Research Interests

  • American History, African American History, Urban History, Race and Ethnicity, Social Movements, Policing, and Crime and Mass Incarceration

My research interests focus on themes of power and resistance by exploring the ways police practices and crime policy reinforced systemic racial and ethnic inequality in the late-twentieth century. My book manuscript, Policing Los Angeles: Race, Resistance, and the Rise of the LAPD, which will be published by the University of North Carolina Press, is a history of policing, crime policy, and antipolice brutality activism in Los Angeles from the 1965 Watts uprising to the 1992 rebellion. It examines how local politicians and law enforcement officials came to rely on crime control as the primary means to address urban social problems after 1965. Even as the Los Angeles Police Department’s (LAPD) authority became more capacious, black and Latino residents and activists challenged the city’s reliance on policing and crime control. By providing alternatives to punitive policies and demanding accountability and civilian oversight of the LAPD, they shaped conceptions of justice, power, and politics in this period. Policing Los Angeles reveals how struggles around policing and punitive War on Crime policies structured understandings of race, citizenship, criminality, and state power during an era of economic transformation, immigration and demographic change, and political realignment.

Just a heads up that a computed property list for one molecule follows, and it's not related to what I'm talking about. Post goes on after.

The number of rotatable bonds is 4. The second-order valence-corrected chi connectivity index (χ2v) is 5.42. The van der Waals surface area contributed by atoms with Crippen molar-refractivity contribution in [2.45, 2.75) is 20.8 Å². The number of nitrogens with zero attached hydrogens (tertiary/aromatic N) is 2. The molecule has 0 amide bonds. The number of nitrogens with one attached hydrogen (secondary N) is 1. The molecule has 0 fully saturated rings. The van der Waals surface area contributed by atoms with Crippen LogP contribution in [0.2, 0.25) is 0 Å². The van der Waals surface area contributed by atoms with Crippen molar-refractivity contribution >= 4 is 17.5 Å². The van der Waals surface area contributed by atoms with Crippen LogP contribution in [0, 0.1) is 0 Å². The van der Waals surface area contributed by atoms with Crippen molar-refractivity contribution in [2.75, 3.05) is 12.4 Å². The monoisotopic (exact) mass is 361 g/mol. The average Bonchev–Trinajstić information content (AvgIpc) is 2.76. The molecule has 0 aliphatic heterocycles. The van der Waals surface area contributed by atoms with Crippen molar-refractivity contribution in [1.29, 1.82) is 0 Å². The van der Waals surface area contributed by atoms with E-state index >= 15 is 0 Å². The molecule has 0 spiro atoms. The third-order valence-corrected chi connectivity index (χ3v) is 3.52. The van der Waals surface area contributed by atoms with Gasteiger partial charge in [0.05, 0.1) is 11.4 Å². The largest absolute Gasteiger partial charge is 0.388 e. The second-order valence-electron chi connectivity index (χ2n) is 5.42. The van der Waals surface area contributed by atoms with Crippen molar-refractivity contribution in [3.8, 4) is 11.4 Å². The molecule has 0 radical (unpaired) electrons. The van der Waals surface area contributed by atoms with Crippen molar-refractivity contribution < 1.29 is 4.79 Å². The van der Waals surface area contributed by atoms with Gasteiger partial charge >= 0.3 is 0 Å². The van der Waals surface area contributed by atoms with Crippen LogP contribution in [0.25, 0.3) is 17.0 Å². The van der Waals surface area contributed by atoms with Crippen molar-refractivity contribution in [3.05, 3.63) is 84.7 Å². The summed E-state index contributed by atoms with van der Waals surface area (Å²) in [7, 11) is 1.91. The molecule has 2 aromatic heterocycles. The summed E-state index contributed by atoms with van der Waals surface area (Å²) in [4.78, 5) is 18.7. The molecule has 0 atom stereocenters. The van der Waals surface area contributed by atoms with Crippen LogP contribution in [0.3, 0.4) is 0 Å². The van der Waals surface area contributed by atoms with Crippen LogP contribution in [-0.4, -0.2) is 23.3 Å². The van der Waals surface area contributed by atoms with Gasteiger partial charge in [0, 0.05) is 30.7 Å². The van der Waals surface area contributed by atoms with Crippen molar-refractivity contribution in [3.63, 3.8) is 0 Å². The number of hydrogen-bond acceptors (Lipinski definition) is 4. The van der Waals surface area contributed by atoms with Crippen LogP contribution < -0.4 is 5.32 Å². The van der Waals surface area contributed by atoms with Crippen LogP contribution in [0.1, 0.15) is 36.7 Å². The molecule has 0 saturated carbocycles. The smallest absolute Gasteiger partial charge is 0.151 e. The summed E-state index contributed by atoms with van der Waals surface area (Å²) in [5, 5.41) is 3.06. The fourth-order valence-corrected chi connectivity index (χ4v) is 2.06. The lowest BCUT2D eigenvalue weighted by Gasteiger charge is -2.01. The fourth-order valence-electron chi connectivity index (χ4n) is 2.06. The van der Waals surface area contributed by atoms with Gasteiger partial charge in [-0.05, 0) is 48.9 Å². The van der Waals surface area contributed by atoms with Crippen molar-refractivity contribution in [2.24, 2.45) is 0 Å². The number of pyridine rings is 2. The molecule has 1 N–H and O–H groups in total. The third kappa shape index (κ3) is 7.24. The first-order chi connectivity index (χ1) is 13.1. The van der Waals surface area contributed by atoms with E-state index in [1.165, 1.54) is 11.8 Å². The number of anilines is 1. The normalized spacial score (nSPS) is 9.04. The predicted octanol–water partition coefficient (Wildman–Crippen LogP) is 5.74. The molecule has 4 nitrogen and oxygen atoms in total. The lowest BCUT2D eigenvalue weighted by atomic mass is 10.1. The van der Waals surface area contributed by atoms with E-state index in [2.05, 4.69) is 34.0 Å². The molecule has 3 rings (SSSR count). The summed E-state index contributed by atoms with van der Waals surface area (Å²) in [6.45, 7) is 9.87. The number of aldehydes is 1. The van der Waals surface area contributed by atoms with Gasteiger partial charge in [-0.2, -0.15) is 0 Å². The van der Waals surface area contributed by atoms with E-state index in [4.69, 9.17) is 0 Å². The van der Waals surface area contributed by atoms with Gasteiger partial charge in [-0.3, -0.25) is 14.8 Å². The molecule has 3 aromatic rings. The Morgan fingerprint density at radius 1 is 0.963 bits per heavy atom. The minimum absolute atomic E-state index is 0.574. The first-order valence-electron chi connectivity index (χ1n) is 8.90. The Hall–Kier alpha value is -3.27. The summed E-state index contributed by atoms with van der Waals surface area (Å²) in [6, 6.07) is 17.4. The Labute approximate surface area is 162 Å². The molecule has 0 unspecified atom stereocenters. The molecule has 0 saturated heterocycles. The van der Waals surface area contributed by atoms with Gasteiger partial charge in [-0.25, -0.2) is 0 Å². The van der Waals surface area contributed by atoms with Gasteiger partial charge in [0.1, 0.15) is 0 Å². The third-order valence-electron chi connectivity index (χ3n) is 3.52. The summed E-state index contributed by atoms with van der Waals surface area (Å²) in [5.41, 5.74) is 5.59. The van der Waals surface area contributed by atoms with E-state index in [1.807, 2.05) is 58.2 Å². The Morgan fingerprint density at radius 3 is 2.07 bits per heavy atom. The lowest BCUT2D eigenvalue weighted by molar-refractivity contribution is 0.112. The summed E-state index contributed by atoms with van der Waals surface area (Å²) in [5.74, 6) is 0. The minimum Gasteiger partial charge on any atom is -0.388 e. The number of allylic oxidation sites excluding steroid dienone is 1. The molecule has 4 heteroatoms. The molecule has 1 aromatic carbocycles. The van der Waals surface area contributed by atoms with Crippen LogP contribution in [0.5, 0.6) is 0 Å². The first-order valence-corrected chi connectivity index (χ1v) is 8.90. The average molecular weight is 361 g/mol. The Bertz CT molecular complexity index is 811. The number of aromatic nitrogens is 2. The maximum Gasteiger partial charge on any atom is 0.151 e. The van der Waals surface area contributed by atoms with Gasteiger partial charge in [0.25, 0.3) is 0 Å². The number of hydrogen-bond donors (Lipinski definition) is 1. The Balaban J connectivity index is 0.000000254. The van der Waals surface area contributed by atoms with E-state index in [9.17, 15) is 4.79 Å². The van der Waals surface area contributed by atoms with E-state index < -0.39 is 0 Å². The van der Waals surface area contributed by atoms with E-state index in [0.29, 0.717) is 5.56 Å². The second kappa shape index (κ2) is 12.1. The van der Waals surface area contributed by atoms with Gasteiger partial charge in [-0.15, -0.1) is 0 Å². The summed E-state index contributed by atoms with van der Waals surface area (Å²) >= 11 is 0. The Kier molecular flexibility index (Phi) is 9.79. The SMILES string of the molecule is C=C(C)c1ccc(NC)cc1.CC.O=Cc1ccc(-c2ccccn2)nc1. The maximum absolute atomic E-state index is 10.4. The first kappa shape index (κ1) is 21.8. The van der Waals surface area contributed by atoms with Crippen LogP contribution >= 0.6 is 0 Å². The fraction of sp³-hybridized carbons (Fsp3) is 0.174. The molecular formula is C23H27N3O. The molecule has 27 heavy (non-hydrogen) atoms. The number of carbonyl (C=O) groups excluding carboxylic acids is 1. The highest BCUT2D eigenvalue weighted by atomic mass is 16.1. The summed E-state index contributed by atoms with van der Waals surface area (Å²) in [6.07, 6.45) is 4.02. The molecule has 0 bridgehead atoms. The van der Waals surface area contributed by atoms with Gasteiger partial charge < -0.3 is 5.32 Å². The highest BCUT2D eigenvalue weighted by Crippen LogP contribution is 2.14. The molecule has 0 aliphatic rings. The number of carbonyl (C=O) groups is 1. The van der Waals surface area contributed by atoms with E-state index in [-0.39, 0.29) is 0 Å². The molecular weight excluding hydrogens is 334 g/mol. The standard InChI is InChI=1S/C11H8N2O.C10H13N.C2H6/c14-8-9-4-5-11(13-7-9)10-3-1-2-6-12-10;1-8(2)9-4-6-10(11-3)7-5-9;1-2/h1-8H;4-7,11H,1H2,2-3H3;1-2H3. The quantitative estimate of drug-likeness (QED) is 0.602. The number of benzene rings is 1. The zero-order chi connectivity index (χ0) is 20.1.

As a social and political history, Policing Los Angeles argues that police power was not incidental or supplemental, but constitutive of postwar city politics. My book demonstrates how the growth of police departments and the expansion of police prerogatives was the product of a convergence of interests. Conservative and liberal officials were proactive in promoting asserting solutions to urban social problems that rested on the coercive power of the state. The reliance on police and criminal justice solutions to the urban crisis of the 1970s and 1980s, in other words, was a state-building project during an era often characterized by a dramatic retreat in government services in the city. Rather than displacing government, the post-1960s local war on crime produced a punishing local state that facilitated a reinterpretation of structural inequalities as the fault of individual behavior.